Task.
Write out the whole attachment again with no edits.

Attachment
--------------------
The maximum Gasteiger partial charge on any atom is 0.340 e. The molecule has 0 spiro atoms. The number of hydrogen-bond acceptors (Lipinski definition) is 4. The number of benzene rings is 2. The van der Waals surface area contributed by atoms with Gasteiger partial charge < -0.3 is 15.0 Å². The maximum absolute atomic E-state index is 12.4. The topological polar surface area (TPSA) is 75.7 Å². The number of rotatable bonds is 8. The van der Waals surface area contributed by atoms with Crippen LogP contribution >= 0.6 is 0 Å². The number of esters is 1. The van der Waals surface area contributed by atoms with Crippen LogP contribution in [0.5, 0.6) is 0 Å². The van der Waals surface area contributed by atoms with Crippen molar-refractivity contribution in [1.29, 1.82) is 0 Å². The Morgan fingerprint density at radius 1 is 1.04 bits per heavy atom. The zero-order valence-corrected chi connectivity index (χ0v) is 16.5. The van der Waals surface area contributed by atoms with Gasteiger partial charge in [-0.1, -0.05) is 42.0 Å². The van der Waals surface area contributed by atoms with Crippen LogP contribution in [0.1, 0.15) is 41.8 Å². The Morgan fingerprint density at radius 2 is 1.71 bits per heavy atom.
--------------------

The maximum Gasteiger partial charge on any atom is 0.340 e. The molecule has 0 spiro atoms. The number of hydrogen-bond acceptors (Lipinski definition) is 4. The number of benzene rings is 2. The van der Waals surface area contributed by atoms with Gasteiger partial charge < -0.3 is 15.0 Å². The maximum absolute atomic E-state index is 12.4. The topological polar surface area (TPSA) is 75.7 Å². The number of rotatable bonds is 8. The van der Waals surface area contributed by atoms with Crippen LogP contribution >= 0.6 is 0 Å². The number of esters is 1. The van der Waals surface area contributed by atoms with Crippen LogP contribution in [0.5, 0.6) is 0 Å². The van der Waals surface area contributed by atoms with Crippen molar-refractivity contribution in [1.29, 1.82) is 0 Å². The Morgan fingerprint density at radius 1 is 1.04 bits per heavy atom. The zero-order valence-corrected chi connectivity index (χ0v) is 16.5. The van der Waals surface area contributed by atoms with Gasteiger partial charge in [-0.1, -0.05) is 42.0 Å². The van der Waals surface area contributed by atoms with Crippen LogP contribution in [0.1, 0.15) is 41.8 Å². The Morgan fingerprint density at radius 2 is 1.71 bits per heavy atom.